But what about a new cover? I decided to tackle the pile of ironing with just an old towel laid out across the ironing board. And it worked fine. So why spend $30-plus on a new cover? I don't think I'll bother—because eventually, in a future tiny house, I most likely won't keep the ironing board for space reasons but instead use a (protected) counter or tabletop for ironing. Now that's simple.


urban naturalist

moss and lichen branch, Meldrum Bar Park nature trail

The best part of living down here on the southern outskirts of the Portland metro—outside of cheaper rent rooming with a friend—is walking access to the confluence of two rivers, the narrower Clackamas in its rocky bed dumping into the wider, deeper Willamette.* I usually go for a long walk along one or both rivers at least once a weekend and on weekday evenings when weather permits, a plan admittedly easier to embrace on warm, sunny days than cool, drizzly ones.

One evening a few weeks ago, my housemate and I walked across the McLoughlin highway into Meldrum Bar Park and down into the "nature preserve," which is far too small for a preserve but at least an attempt, along with the community garden, to balance out all the travel trailers, trucks, and motor boats, the baseball fields, the golf course, the dirt bike area (that looks like giant termite mounds), and the track for those whining remote-controlled cars, meaning boys and their toys. The best part of the natural area is a large pond tucked away from the engine noise of the river and overlooked by a scattering of homes perched above on one side, trees and the "preserve" on the other. We sat on a fallen log by the outlet and watched the first seasonal batch of goslings swimming away between their parents, and duck pairs that dive-bombed just over our heads as they braked to land in the pond. We heard frogs and bird calls from creatures we couldn't see, nestled in trees and bushes.

pond at Meldrum Bar Park

rotting log, Meldrum Bar Park

And then amid all the waterfowl I spotted the head of a mammal swimming towards the right-hand bank, making a V in the water. At first I figured it must be a nutria, a non-native species introduced to Oregon and Washington from South America in the 1930s-50s. But when we finally glimpsed the tail up out of the bank, it was broad and flat rather than rat-like, and the animal itself was quite large, meaning a native beaver (Castor canadensis). We watched the beaver, who completely ignored us, even though we were talking and pointing, swim back to the other side of the pond, dig around in the yellow flag iris lining the pond, and then heard it gnawing on something, maybe the iris, which, though lovely, is yet another invasive species imported from the Old World for gardens but now suffocating Northwest wetlands. That was only the second time in my life I've seen a beaver in the wild, the first time down in the southern Cascades near my hometown. So it was an especially good evening, the sun dropping behind us and the pale moon hovering above the trees.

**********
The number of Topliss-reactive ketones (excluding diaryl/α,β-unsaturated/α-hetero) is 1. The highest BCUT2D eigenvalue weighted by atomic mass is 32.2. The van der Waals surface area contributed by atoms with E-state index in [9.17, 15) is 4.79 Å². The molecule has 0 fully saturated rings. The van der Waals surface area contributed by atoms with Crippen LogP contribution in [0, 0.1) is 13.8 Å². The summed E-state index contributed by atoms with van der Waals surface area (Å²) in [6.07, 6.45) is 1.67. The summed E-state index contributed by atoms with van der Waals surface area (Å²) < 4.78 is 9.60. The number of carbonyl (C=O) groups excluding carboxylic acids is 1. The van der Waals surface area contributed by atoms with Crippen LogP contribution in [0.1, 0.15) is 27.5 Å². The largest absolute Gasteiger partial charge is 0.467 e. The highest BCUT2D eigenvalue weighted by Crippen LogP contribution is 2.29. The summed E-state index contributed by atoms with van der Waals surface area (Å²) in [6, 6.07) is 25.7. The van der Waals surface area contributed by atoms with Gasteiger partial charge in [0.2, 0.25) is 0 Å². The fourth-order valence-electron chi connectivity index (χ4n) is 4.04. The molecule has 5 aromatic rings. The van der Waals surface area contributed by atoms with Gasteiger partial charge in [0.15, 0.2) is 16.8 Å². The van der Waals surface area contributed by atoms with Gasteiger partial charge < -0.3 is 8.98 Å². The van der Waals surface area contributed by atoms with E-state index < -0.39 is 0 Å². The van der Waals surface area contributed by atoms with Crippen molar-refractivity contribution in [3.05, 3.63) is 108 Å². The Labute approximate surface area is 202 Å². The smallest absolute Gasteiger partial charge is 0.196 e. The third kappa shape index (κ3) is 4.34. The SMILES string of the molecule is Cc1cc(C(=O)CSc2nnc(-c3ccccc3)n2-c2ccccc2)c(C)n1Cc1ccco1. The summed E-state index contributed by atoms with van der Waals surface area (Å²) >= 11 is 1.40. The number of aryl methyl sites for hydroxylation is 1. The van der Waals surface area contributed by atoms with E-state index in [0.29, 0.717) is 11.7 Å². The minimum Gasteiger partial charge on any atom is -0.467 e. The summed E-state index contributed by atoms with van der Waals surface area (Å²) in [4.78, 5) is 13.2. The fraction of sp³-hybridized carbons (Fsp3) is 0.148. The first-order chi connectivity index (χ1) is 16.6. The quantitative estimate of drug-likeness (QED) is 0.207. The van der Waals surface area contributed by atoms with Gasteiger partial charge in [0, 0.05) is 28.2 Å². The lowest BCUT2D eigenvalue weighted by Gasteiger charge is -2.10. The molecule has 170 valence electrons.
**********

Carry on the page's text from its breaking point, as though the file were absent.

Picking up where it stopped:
invasive yellow flag iris, Meldrum Bar Park

The weekend prior was one of those rare, teasing previews of summer, with temperatures near 80 degrees, so I allowed myself to take a picnic blanket to public grassy spots and lie in the sun reading, three days in a row. My roommate and I even had an impromptu picnic one evening on the south bluff overlooking Clackamette Cove.

Clackamette Cove (March 2015)

Another evening, while walking home from Oregon City along the river, I spotted eight fat sea lions, two of which were floating in a circle on their backs with their flippers up, the others napping on a raft near the shore; a large rat on the embankment; and a poor dead mole also on its back but along the path by the Rivershore Motel, likely unearthed by a dog. Government officials claim the sea lions must be regularly "managed"—trapped, branded, culled, and transferred or "euthanized" according to some list, all Nazi-like—to protect endangered salmon and steelhead on their way up and over giant concrete damns to spawn in quiet mountain streams, ignoring the obvious truth that the sea lions wouldn't be coming so far upriver if their marine food sources were still plentiful.

The elephant seal in the room, so to speak, is commercial overfishing and ocean acidification caused by humans, the sea lions' rival and the more voracious predator of not just salmon but all tasty fish and crustaceans. As a side note, one can't walk along the Clackamas or Willamette riverbanks in spring without tripping over a fisherman (and yes, they're almost always men) standing up to his thighs in the chilly river or sitting in a lawn chair on the beach drinking beer, his line taut. Meanwhile, reports continue of massive starfish die-offs along the West coast caused by the ever-puzzling starfish wasting syndrome that turns those pretty, rock-hard purple and orange sea stars into goo. But as those who a) read global news and b) trust in the scientific method should know, the desertification of the oceans is well underway.

two sea lions, Oregon City (February 2015)

branded sea lions, Willamette River (February 2015)

When (or if) I am old, I will remember what was. On warm days, I can't think of a better way to end a workday than poking around down by the river. The feeling reminds me of childhood, heading outside after school or on summer break for a neighborhood adventure, roaming and exploring—think Tom Sawyer, Huck Finn, Trixie Belden, or even the Goonies—with a freedom kids no longer seem to have or maybe even want, glued as they are now to their game pads. This spring, we found a Corona bottle in the riverbank bushes with plants growing inside, a semi-natural terrarium. And along the same stretch of high bank we spotted the decomposed carcass of a mammal we couldn't identify, not wanting to poke around among its remains, the skull resting atop a matted cushion of brown and blonde fur, part of a small spine visible.